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In a historic move, a group of more than 200 Google and Alphabet workers have announced the formation of the Alphabet Workers Union. The New York Times first reported the formation of the group, which had significant help from the Communication Workers of American Union’s Campaign to Organize Digital Employees (CODE-CWA).

The union is open to both contractors and employees. All of the roughly 227 workers who have signed in to support the union have set aside 1% of their yearly compensation to pay union dues.

Those dues are used to compensate those who lose wages if there is a strike.

The union is still small

Most of the workers who have signed on to the Union are from the San Francisco Bay Area and one from Cambridge. To offer clarity, Alphabet Workers Union is not a traditional thing and currently only has 227 workers out of the 132,121 people who work for the multinational corporation.

The intent of the union is not necessarily to haggle with Alphabet-owned companies but to work toward common missions.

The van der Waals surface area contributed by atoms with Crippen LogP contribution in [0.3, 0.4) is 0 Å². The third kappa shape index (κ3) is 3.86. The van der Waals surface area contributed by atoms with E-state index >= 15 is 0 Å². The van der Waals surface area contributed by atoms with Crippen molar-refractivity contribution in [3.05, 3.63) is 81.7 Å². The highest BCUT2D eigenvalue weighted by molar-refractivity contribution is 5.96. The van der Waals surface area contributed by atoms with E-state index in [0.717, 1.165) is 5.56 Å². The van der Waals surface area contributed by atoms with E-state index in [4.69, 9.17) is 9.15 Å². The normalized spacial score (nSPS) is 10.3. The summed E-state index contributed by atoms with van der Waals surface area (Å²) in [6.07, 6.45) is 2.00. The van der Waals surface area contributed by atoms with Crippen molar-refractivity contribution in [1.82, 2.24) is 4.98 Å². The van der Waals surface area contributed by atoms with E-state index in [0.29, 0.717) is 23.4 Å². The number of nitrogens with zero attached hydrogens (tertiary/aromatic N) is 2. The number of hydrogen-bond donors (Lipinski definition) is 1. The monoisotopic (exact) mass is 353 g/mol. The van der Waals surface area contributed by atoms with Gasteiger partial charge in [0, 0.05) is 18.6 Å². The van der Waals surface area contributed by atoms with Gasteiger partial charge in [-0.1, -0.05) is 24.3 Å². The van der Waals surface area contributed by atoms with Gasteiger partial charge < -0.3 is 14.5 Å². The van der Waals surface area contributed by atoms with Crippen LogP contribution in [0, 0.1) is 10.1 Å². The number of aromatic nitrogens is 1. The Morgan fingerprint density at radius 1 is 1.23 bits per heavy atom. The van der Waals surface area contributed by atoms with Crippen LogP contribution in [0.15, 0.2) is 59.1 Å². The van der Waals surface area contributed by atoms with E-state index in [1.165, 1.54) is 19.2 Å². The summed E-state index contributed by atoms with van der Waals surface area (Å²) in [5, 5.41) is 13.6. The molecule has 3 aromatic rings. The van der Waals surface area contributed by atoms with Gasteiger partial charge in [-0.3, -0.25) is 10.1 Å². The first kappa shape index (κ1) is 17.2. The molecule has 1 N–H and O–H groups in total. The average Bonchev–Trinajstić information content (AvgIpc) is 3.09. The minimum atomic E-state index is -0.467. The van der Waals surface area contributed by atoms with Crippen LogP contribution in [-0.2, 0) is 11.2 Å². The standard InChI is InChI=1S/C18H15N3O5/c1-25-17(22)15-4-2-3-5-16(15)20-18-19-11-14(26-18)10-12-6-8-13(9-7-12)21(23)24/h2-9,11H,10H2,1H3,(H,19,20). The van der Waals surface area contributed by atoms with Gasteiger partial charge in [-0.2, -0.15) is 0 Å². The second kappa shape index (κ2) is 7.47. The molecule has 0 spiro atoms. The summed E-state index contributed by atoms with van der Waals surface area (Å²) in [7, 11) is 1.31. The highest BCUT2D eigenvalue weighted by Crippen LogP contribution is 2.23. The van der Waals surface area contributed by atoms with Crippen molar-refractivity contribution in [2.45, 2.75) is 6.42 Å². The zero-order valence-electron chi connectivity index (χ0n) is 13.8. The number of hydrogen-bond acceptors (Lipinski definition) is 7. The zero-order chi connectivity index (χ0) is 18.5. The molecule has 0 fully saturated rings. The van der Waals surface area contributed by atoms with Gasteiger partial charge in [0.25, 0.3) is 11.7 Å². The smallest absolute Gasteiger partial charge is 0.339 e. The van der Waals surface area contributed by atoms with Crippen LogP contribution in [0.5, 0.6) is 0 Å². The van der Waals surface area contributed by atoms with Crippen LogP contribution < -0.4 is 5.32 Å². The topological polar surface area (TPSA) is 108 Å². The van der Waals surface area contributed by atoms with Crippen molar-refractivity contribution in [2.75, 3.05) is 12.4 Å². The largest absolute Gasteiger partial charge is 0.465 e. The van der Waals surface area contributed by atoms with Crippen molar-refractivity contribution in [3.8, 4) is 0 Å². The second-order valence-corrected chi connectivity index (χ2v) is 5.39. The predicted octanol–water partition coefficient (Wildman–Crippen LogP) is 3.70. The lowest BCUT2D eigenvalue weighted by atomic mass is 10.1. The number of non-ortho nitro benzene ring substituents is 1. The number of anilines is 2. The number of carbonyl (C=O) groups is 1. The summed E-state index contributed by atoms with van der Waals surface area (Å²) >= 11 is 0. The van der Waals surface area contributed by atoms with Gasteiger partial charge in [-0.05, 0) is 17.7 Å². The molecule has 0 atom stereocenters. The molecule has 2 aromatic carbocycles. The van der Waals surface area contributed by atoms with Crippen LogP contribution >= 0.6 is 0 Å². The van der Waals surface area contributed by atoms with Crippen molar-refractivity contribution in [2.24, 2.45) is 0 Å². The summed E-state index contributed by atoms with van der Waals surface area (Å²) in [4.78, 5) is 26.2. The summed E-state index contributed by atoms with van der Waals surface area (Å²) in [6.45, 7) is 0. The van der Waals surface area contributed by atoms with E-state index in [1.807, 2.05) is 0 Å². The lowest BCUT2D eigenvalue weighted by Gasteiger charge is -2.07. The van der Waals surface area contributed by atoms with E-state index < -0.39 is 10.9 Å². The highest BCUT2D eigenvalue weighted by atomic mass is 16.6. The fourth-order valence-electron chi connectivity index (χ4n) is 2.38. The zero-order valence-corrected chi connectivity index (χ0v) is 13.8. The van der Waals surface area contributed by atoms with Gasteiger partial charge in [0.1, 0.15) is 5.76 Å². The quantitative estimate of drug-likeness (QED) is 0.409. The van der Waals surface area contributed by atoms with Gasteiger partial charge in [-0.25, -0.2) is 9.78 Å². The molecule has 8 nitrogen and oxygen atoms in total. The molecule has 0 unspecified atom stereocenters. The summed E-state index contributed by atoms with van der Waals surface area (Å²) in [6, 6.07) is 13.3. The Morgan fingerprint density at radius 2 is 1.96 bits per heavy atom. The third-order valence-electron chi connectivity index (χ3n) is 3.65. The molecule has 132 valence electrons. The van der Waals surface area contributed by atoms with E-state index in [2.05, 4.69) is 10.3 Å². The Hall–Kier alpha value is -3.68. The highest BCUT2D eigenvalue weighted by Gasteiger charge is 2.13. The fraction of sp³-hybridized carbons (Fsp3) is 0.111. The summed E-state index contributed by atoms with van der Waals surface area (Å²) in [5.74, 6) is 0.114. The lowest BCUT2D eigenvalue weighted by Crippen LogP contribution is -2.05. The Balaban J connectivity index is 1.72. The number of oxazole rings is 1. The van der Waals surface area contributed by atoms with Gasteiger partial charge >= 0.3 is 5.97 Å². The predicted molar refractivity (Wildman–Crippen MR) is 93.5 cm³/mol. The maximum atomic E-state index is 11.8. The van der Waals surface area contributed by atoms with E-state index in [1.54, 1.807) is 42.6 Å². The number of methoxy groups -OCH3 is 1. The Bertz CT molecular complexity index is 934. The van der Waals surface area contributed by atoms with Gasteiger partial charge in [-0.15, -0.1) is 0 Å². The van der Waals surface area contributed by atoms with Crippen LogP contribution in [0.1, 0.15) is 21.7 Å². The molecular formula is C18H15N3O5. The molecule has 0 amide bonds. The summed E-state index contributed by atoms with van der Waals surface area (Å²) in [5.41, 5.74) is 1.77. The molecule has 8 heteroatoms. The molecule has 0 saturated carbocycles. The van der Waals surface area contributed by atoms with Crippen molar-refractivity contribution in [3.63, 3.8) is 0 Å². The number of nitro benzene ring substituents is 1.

Dylan Baker, a software engineer at Google said that the union will elect representatives, make democratic decisions, pay dues and hire skilled organizers to ensure Google employees know they can join in, and be part of a company that reflects their values.

A new age of tech unions

The union arrives following the creation of other unions in tech companies like Glitch and Kickstarter in early 2020.

Workers at HCL Technologies, a Google contractor in Pittsburg, and tech company cafeteria workers in the San Francisco Bay Area, all formed unions last year.

The tech and gaming companies are organizing, driven by the new generation of workers who work at companies that pay them a lot while doing shady things. It seems workers have had enough and are seeking accountability and social justice through unions.